It is recommended to any practice considering employing a complementary therapist that the following are checked:

·         professional status;

·        insurance (the therapist needs cover of professional indemnity insurance);

·        qualifications and experience;


The British Register of Complementary Practitioners (BRCP) was established in 1989 and its purpose is to ensure that all members are competent to practice either by means of proof of adequate training or by judgment of the BRCP Registration Panel. The BRCP recognises four main groups of qualification:

“ * therapist – providing clinical assessment and services – as mainly used  in the Beauty industry

·        practitioner – specialist complementary medical diagnosis and treatment offered to assist health issues. Available for self-employed practitioners and clinics.

·        advanced practitioner – for teachers and others with higher levels of qualification and specialisation

·        fellow – an honorary position awarded to those who have made a significant contribution to CAM” (BRCP, ICNM)


It is widely acknowledged that CAM may well include a wide array of therapies. The UK parliament Science and Technology Sixth Report in November 2000 (House of Lords Select Committee of science and Technology report) places the therapies into three distinct groups. Group one is categorised as ‘professional organised alternative therapies’, chiropractics  and osteopathic, herbal medicine and acupuncture; group 2 is categorised as ‘contains therapies that most clearly complement conventional medicine’ aromatherapy, Alexander Technique, massage, stress therapy, reflexology; group three has ‘no convincing research based evidence for efficacy’ and it is subdivided in one group of traditional types of healthcare e.g. Chinese medicine and another group of unproven alternative techniques e.g. crystal therapy and dowsing. The Sixth Report also makes the distinction between alternative therapies which seek to offer a different form of diagnosis and treatment from conventional medical types and complementary therapies which aim to work alongside conventional methods.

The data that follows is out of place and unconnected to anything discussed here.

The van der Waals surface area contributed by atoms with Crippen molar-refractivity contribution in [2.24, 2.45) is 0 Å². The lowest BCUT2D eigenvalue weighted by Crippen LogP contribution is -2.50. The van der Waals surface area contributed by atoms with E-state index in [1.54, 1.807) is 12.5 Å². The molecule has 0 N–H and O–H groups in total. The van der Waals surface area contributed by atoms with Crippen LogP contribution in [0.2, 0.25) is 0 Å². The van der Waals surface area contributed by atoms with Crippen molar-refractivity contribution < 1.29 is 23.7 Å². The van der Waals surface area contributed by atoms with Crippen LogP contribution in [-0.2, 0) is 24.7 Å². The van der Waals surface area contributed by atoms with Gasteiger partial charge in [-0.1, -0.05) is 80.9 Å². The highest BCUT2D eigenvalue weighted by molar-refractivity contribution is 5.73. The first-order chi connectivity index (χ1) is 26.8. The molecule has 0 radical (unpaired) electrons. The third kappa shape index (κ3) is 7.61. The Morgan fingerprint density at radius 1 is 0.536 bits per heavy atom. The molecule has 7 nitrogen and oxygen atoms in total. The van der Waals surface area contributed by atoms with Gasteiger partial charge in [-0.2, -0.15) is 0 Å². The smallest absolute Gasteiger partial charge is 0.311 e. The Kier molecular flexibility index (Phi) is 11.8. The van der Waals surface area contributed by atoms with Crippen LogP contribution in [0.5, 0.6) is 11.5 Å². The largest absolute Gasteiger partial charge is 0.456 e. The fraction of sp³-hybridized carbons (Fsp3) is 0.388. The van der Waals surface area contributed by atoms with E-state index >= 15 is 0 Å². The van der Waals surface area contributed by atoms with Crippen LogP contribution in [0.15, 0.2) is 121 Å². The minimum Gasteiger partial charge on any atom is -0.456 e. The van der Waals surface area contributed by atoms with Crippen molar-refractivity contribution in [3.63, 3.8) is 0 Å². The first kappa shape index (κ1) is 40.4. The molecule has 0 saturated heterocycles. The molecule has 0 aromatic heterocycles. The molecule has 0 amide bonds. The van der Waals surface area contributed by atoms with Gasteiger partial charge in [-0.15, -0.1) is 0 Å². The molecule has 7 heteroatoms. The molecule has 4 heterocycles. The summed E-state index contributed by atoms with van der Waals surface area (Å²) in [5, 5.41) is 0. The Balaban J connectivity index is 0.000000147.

The House of Lords report states:

“In Statutory regulation the title of the therapy is protected. Practitioners , by law, have to join the register of the regulatory body otherwise it would be unlawful to practise. Statutory regulation has already been achieved for the disciplines of both osteopathy and chiropractic techniques.

Currently near completion are acupuncture and herbal medicine.” (ICNM)


Other therapies can have voluntary self-regulation and work closely with the Prince’s Foundation for Integrated Health. These include the Aromatherapy Council, the General Council for Massage Therapies, the Reflexology Forum, the British Council for Yoga Therapists to name just a few.


The House of Lords Select Committee Report on CAM, Department of Health (2005) raises issues with consideration to the significant increase in the use of CAM in the United Kingdom and the developed world. The report does not consider the clinical efficacy of particular ‘alternative’ products or therapies – (which is just as well, perhaps, because there is none in most cases) – but rather questions the use, regulation, training, research and NHS provision. These are the issues which relate to the quality of practice offered to individual clients. It is on the basis of the evidence of this report that more stringent attention will be paid to the different CAMs.